Friday, 22 May 2009

Archbishop Nichols' homily

Since the announcement that Vincent Nichols would be the next Archbishop of Westminster, some have commented that he would be an Archbishop who would implement the policies of Pope Benedict XVI. Whilst this remark might have been made with reference to internal Church politics, it also has a wider reference.

The homily that Archbishop Nichols preached at the installation Mass would seem to bear out this comment. In my view, at least, the style of the preaching is reminiscent of that adopted by Pope Benedict XVI, starting as it does from the scripture texts of the Mass and then extending to comment on the contemporary situation of the Church. One can also see a Benedictine style in the choice of a votive Mass of St Paul - I wish I had known about this in advance, as I would have prayed a votive office of St Paul at Morning Prayer instead of that of the Holy Spirit that I did in fact pray.

As the following quotations show, the content of the homily reflected on recent controversies affecting the Catholic Church in England and Wales, and took up some themes common in the preaching of Pope Benedict XVI.
Faith builds community and it expresses itself in action. As a society, if we are to build on this gift of faith, we must respect its outward expression not only in honouring individual conscience but also in respecting the institutional integrity of the communities of faith in what they bring to public service and to the common good. Only in this way will individuals, families and faith communities become whole-hearted contributors to building the society we rightly seek.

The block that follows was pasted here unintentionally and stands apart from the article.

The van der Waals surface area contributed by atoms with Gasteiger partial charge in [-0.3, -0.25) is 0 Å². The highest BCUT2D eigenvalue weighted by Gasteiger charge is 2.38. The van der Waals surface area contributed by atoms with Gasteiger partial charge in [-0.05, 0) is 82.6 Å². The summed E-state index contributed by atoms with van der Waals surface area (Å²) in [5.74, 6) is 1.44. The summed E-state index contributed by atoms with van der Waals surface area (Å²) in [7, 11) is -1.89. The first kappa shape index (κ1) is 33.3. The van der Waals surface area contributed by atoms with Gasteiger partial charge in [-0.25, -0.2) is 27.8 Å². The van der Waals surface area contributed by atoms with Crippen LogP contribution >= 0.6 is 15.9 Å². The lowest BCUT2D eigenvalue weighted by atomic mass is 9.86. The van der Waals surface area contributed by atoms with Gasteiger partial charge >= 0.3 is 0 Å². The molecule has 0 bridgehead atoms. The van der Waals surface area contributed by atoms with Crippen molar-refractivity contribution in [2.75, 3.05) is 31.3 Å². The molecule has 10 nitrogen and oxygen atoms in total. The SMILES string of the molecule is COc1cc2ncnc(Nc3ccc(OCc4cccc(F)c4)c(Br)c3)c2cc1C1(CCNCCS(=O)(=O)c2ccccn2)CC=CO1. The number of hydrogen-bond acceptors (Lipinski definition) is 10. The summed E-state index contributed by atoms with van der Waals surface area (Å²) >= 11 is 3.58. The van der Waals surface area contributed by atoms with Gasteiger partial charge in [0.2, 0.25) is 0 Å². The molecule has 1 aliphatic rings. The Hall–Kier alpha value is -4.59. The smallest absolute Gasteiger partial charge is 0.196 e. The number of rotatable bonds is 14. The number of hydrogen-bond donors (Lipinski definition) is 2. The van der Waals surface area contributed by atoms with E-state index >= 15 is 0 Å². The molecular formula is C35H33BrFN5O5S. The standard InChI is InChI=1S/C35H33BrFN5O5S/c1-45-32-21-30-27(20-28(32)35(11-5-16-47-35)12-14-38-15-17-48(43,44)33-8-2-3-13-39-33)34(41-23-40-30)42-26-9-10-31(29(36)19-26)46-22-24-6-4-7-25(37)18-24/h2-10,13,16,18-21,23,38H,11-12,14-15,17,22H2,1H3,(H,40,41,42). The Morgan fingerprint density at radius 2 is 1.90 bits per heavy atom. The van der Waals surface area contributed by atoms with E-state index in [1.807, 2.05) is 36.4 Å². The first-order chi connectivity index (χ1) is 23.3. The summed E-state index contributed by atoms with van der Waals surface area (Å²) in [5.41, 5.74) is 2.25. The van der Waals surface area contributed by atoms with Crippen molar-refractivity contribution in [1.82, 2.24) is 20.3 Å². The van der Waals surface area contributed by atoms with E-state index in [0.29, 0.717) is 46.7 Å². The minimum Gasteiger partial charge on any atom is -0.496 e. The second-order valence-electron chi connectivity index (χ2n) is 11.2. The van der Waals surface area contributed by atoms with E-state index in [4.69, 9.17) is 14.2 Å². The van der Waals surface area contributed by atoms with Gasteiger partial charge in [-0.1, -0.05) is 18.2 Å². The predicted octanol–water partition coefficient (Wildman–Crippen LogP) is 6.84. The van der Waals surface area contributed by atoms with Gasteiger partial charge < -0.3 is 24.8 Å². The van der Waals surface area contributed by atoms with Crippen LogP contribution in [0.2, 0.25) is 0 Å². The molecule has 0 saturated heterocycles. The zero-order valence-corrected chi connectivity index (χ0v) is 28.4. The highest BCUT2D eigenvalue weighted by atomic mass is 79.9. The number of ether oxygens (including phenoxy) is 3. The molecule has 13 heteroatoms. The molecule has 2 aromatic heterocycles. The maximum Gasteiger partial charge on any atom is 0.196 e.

At the heart of Paul's effort in Athens was an appeal to reason. He did not seek to impose his beliefs, nor exploit anxiety or fear. Rather he had learned that his faith in Christ was compatible with the mind's capacity for reasoned thought. Indeed it complemented it. Some today propose that faith and reason are crudely opposed, with the fervour of faith replacing good reason. This reduction of both faith and reason inhibits not only our search for truth but also the possibility of real dialogue. In contrast, as Pope John Paul memorably said: 'Faith and reason are the two wings on which the human spirit soars.' (Fides et Ratio n.1)

This knowledge, which is of love, discloses the true worth of our humanity, our real dignity. This is its supreme advantage. For we human beings are not plasticine figures, to be moulded into shape at the hands of a political ideology, or under economic demands. Nor, at the end of the day, can we shape ourselves as we please, according to fashion or our untutored desires. We are not self-made. Our humanity, thankfully, is more deeply rooted and therefore resilient. Indeed our humanity is a gift to be respected not only from its beginnings to its natural end, but also in the other ethical demands it places on us all. Tragically this humanity is often corrupted and distorted, by the misuse of power, by every evil and disaster.

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